Pondering Pelvic Prolapse

Ever wonder about pelvic organ prolapse and what it means? Well, here is everything you need to know!

Q: Where are my Pelvic Floor muscles?
A: The muscles create a hammock that go from your pubic bone (in front)  to your coccyx (in back) as well as side to side. The pelvic floor muscles consist of three layers; the superficial layer can be found externally and internally while the two deeper layers can only be found internally.

Q: What is the job of the pelvic floor muscles?
A: These muscles support your organs, provide sphincteric control to help maintain bladder and bowel contents, and contribute to sexual function.

Q: Ok but what exactly do these muscles do?
A: In order to urinate, pass a bowel movement, or achieve orgasm the Pelvic Floor muscles need to relax and expand. In order to prevent urinary or fecal leakage the pelvic floor muscles need to be strong and remain active. For a variety of reasons the pelvic floor muscles can become weak, spastic, or restricted leading to difficulty with bowel movements, urination, or sexual function.

Q: What is Pelvic Floor Physical Therapy (PF PT)?
A: Physical therapists are musculoskeletal experts, this applies to the pelvic floor muscles as well. A physical therapist works with the client on re-training the Pelvic Floor muscles to work properly. An underactive Pelvic Floor (example: prolapse, weakness, urinary incontinence, postpartum issues) requires a strengthening/up-training program, whereas an overactive pelvic floor (example: constipation, chronic pelvic pain, sexual dysfunction) requires relaxation/down-training program.

Q: How do my Pelvic Floor muscles relate to my prolapse?
A: The job of the pelvic floor muscles is to support your organs. If the pelvic floor muscles are weak they will be unable to support your organs. This lack of muscular support will cause the organs (often times the bladder or rectum) to descend which is known as a prolapse.

Q: How can Pelvic Floor Physical Therapy help my prolapse?
A: PF PT works on re-training and strengthening the muscles through an up-training program to better support your organs. Once the muscles that support your organs are strengthened the organs will have a better support system and not descend.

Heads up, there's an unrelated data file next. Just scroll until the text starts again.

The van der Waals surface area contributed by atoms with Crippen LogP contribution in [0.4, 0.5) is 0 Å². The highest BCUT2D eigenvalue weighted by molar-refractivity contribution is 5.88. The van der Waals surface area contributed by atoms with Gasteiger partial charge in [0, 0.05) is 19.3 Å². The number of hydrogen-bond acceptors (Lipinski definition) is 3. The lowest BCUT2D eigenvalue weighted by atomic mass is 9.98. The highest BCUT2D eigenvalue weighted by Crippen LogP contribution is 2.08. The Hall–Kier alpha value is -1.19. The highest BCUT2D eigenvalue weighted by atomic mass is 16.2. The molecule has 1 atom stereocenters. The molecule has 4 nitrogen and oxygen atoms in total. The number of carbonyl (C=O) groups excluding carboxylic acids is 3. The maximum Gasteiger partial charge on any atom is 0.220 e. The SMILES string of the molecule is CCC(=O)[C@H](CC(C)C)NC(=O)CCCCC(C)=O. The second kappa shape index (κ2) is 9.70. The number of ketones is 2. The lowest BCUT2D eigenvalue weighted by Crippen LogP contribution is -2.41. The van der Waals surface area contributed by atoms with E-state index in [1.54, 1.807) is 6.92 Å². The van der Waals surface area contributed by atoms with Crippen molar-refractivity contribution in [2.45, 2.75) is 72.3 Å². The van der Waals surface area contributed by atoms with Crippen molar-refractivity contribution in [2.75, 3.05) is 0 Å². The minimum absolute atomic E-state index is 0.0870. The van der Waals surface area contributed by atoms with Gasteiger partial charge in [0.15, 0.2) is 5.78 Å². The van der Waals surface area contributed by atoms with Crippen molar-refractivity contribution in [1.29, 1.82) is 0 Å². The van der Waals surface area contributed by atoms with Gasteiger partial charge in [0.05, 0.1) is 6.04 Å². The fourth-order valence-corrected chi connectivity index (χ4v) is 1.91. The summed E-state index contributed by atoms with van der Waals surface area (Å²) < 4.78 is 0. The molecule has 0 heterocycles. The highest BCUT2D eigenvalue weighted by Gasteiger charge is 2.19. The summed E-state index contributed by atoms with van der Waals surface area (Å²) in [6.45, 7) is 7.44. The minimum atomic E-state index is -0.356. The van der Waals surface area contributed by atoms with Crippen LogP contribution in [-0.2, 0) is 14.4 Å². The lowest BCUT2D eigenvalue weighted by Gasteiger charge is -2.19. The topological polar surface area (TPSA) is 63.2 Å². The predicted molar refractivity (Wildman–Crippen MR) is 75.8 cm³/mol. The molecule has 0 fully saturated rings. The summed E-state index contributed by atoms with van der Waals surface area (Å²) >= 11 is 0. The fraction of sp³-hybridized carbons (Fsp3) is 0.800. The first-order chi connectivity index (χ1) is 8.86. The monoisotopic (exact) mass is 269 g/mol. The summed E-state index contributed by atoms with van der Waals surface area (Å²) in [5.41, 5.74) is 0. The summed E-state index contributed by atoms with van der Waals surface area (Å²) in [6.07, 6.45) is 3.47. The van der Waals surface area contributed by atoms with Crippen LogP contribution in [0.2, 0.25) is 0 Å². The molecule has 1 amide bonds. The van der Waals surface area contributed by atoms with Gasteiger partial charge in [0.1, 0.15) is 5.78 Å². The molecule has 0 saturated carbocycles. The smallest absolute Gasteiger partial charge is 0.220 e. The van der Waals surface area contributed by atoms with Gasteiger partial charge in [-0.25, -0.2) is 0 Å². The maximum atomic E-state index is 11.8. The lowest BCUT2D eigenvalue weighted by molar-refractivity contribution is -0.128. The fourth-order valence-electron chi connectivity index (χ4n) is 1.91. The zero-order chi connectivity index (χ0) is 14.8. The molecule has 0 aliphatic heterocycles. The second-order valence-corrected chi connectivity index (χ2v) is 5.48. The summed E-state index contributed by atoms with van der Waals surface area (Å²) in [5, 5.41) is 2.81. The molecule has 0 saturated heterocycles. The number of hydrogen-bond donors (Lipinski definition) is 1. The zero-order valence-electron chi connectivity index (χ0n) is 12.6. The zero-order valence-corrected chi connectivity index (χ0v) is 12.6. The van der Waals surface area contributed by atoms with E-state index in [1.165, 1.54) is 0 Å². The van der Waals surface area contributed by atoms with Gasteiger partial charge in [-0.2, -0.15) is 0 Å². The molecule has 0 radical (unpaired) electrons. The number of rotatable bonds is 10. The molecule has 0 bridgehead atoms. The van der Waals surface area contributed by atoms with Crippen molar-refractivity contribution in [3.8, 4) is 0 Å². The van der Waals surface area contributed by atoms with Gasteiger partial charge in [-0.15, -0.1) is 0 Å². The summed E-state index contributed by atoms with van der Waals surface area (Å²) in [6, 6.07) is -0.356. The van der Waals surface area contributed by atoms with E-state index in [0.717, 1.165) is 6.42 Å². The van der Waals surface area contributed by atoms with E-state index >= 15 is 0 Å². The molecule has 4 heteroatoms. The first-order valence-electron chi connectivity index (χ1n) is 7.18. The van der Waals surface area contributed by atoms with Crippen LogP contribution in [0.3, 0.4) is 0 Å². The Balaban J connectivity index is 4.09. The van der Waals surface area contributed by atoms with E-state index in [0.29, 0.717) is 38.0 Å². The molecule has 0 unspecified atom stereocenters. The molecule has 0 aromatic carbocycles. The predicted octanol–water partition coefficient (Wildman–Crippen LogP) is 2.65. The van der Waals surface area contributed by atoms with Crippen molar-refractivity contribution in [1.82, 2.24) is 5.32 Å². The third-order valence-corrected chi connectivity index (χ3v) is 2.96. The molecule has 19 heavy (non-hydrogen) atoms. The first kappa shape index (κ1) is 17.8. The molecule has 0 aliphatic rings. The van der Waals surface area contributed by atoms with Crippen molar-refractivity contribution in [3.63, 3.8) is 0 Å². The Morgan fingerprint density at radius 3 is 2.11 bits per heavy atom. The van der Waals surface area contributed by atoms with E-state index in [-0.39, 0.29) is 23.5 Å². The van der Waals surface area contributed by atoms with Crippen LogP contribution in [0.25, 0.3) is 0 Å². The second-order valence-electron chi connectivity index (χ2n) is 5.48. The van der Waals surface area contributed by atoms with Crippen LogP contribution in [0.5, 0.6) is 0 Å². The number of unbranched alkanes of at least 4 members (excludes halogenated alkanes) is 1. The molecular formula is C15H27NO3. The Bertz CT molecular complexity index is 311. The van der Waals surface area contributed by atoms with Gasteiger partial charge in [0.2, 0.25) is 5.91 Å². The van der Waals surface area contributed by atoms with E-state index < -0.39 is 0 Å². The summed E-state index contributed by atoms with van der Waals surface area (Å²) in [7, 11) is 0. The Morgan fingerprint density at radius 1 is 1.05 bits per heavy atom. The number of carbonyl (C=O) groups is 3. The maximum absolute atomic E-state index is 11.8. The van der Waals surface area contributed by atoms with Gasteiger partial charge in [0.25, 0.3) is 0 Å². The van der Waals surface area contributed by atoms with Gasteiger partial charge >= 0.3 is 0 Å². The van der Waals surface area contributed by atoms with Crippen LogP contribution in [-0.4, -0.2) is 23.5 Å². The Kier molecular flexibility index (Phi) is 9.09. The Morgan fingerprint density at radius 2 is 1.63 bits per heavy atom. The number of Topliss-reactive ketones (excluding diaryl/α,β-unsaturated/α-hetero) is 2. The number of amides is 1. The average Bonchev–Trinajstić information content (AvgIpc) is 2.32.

Q: Should I just do kegels all day every day and hope the prolapse resolves? If I don’t have a prolapse should I be doing kegels to prevent a prolapse?
A: Kegels are great WHEN they are done correctly. Unfortunately most people do not know how to properly engage their pelvic floor muscles and perform the kegels. People tend to substitute with their inner thigh muscles or gluteal muscles instead. This is why in certain countries, such as France, women are sent to PF PT after giving birth to learn how to properly perform kegels and strengthen their pelvic floor muscles. In order to prevent substitutions it is beneficial to see a PF PT to ensure proper pelvic floor muscle activation.


Q: If I haven’t yet seen a PF PT but was diagnosed with a prolapse is there anything I can do in the meantime?

A: Yes! There are certain positions that will alleviate the pressure placed on your organs providing you with some much needed relief. Gravity is working against you and your prolapse putting pressure on the organs, when you take the pressure off the organs you allow gravity to work in your favor. One of the positions is to lay on your back on the floor with your feet up on the couch alternatively you can lay on your back with your hips elevated upon pillows or a wedge. Finally downward dog is a yoga position that helps temporarily pull the organs back into alignment.